Germany drastically reduces forecast for grid expansion
On Monday, the German Network Agency slashed the number of urgently needed power lines needed for the energy transition from 74 to 51. The overall line length was reduced in the process from 3,800 to 2,800 kilometers.
On Monday, the German Network Agency (BNetzA) presented (press release) its Grid Development Plan 2012 and Environmental Report to German Economics Minister Philipp Rösler. As BNetzA president Jochen Homann explains, his agency only confirms urgent need for three of the four high-voltage direct-current (HVDC) corridors proposed.
The news is especially interesting for proponents of renewables, who have stated all along that the estimates of how much the grid will have to be expanded for the energy transition have been too high up to now. They charge that the conventional power sector was inflating estimates in order to profit from the energy transition – and simultaneously slow it down.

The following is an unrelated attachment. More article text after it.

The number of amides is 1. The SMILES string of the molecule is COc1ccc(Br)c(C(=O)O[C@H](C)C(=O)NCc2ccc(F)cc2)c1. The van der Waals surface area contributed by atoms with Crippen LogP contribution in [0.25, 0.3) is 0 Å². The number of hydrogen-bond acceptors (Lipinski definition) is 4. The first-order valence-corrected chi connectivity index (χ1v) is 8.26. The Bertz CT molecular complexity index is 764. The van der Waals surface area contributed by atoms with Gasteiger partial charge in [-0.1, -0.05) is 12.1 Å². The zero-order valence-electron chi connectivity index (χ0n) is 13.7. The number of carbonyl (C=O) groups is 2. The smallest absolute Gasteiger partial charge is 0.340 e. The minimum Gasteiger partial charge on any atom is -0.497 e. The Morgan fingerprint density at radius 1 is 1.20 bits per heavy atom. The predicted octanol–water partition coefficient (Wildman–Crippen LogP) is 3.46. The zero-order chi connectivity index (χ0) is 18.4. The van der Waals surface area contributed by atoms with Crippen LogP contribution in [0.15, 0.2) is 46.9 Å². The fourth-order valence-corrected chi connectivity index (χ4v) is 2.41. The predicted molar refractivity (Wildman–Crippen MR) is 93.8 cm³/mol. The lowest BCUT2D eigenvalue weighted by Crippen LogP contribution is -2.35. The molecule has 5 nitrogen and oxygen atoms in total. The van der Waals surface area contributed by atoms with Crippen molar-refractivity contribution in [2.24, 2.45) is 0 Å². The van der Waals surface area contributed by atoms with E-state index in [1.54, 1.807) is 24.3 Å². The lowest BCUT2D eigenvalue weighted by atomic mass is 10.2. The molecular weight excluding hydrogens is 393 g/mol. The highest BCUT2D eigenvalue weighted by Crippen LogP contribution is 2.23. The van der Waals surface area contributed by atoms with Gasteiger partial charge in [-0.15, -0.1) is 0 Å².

Good news: Germany's energy transition will not be so expensive because the grid will not have to be expanded so much.
Though the press release does not say so, offshore wind in Germany is currently in limbo. Because the need for power lines was usually justified with reference to the need to bring offshore wind power from the north to the south, it stands to reason that the slower growth in offshore wind might be the reason why the Network Agency does not believe one of the core doors is urgently needed, but no specific connection is made.
The Network Agency does not say that the lines will not be needed at all, however, but simply that they are not "urgent" – meaning that they will not need to be finished within the decade. It could very well be, however, that these lines will be needed if offshore wind ever grows as planned. But for the time being, two of the main cost drivers in the energy transition have been reduced considerably: offshore wind and grid expansion. (Craig Morris)